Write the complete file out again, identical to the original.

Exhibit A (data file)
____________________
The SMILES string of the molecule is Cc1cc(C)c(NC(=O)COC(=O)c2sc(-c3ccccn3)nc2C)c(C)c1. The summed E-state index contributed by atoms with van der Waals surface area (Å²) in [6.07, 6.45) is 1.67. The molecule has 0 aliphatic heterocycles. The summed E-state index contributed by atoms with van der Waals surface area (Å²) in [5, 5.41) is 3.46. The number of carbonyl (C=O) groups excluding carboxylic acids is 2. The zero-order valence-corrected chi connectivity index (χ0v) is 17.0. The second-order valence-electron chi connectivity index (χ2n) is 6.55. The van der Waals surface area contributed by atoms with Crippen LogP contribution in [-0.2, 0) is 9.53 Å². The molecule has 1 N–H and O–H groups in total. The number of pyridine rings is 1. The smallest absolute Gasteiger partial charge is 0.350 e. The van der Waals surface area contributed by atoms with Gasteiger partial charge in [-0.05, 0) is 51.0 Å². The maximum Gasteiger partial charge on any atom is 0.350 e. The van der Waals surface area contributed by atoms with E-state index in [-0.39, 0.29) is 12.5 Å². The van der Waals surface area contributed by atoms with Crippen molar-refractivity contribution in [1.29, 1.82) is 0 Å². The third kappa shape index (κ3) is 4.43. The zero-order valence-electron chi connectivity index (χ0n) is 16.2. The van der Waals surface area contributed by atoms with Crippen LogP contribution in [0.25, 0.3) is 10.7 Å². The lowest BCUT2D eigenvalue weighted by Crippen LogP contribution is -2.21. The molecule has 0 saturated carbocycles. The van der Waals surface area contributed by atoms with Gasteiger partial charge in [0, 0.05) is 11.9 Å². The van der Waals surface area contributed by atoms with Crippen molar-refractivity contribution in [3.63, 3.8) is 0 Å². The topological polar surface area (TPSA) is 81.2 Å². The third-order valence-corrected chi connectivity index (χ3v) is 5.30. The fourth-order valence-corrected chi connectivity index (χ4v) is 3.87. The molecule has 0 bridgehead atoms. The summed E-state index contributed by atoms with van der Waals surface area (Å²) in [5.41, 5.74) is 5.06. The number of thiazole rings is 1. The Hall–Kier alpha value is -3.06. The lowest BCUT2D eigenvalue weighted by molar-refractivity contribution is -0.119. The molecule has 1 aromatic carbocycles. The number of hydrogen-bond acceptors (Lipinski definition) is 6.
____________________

The SMILES string of the molecule is Cc1cc(C)c(NC(=O)COC(=O)c2sc(-c3ccccn3)nc2C)c(C)c1. The summed E-state index contributed by atoms with van der Waals surface area (Å²) in [6.07, 6.45) is 1.67. The molecule has 0 aliphatic heterocycles. The summed E-state index contributed by atoms with van der Waals surface area (Å²) in [5, 5.41) is 3.46. The number of carbonyl (C=O) groups excluding carboxylic acids is 2. The zero-order valence-corrected chi connectivity index (χ0v) is 17.0. The second-order valence-electron chi connectivity index (χ2n) is 6.55. The van der Waals surface area contributed by atoms with Crippen LogP contribution in [-0.2, 0) is 9.53 Å². The molecule has 1 N–H and O–H groups in total. The number of pyridine rings is 1. The smallest absolute Gasteiger partial charge is 0.350 e. The van der Waals surface area contributed by atoms with Gasteiger partial charge in [-0.05, 0) is 51.0 Å². The maximum Gasteiger partial charge on any atom is 0.350 e. The van der Waals surface area contributed by atoms with E-state index in [-0.39, 0.29) is 12.5 Å². The van der Waals surface area contributed by atoms with Crippen molar-refractivity contribution in [1.29, 1.82) is 0 Å². The third kappa shape index (κ3) is 4.43. The zero-order valence-electron chi connectivity index (χ0n) is 16.2. The van der Waals surface area contributed by atoms with Crippen LogP contribution in [0.25, 0.3) is 10.7 Å². The lowest BCUT2D eigenvalue weighted by Crippen LogP contribution is -2.21. The molecule has 0 saturated carbocycles. The van der Waals surface area contributed by atoms with Gasteiger partial charge in [0, 0.05) is 11.9 Å². The van der Waals surface area contributed by atoms with Crippen molar-refractivity contribution in [3.63, 3.8) is 0 Å². The topological polar surface area (TPSA) is 81.2 Å². The third-order valence-corrected chi connectivity index (χ3v) is 5.30. The fourth-order valence-corrected chi connectivity index (χ4v) is 3.87. The molecule has 0 bridgehead atoms. The summed E-state index contributed by atoms with van der Waals surface area (Å²) in [5.41, 5.74) is 5.06. The number of thiazole rings is 1. The Hall–Kier alpha value is -3.06. The lowest BCUT2D eigenvalue weighted by molar-refractivity contribution is -0.119. The molecule has 1 aromatic carbocycles. The number of hydrogen-bond acceptors (Lipinski definition) is 6.